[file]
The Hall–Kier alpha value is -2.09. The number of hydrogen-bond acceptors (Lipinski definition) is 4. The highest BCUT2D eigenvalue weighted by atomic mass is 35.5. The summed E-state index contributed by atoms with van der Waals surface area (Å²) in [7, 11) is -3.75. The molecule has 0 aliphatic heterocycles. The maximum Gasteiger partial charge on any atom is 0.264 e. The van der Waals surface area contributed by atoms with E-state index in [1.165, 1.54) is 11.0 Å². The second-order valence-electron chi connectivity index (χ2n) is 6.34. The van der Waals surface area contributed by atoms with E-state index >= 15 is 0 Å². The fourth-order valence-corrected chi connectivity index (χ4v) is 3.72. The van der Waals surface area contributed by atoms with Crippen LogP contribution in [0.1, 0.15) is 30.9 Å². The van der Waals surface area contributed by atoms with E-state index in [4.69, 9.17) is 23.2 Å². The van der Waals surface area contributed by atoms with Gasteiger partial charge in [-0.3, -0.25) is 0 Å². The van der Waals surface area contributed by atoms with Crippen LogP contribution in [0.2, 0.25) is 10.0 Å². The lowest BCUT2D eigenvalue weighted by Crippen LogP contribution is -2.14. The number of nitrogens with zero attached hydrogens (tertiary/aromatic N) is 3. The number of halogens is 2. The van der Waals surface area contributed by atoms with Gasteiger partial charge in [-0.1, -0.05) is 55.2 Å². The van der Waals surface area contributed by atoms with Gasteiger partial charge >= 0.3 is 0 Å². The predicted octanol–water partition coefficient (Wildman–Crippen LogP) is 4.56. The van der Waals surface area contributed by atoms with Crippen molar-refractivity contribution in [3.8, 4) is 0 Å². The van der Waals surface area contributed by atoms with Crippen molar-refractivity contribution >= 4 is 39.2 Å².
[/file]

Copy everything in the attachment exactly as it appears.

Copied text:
The Hall–Kier alpha value is -2.09. The number of hydrogen-bond acceptors (Lipinski definition) is 4. The highest BCUT2D eigenvalue weighted by atomic mass is 35.5. The summed E-state index contributed by atoms with van der Waals surface area (Å²) in [7, 11) is -3.75. The molecule has 0 aliphatic heterocycles. The maximum Gasteiger partial charge on any atom is 0.264 e. The van der Waals surface area contributed by atoms with E-state index in [1.165, 1.54) is 11.0 Å². The second-order valence-electron chi connectivity index (χ2n) is 6.34. The van der Waals surface area contributed by atoms with E-state index >= 15 is 0 Å². The fourth-order valence-corrected chi connectivity index (χ4v) is 3.72. The van der Waals surface area contributed by atoms with Crippen LogP contribution in [0.1, 0.15) is 30.9 Å². The van der Waals surface area contributed by atoms with E-state index in [4.69, 9.17) is 23.2 Å². The van der Waals surface area contributed by atoms with Gasteiger partial charge in [-0.3, -0.25) is 0 Å². The van der Waals surface area contributed by atoms with Crippen LogP contribution in [0.2, 0.25) is 10.0 Å². The lowest BCUT2D eigenvalue weighted by Crippen LogP contribution is -2.14. The number of nitrogens with zero attached hydrogens (tertiary/aromatic N) is 3. The number of halogens is 2. The van der Waals surface area contributed by atoms with Gasteiger partial charge in [-0.1, -0.05) is 55.2 Å². The van der Waals surface area contributed by atoms with Gasteiger partial charge >= 0.3 is 0 Å². The predicted octanol–water partition coefficient (Wildman–Crippen LogP) is 4.56. The van der Waals surface area contributed by atoms with Crippen molar-refractivity contribution in [3.8, 4) is 0 Å². The van der Waals surface area contributed by atoms with Crippen molar-refractivity contribution >= 4 is 39.2 Å².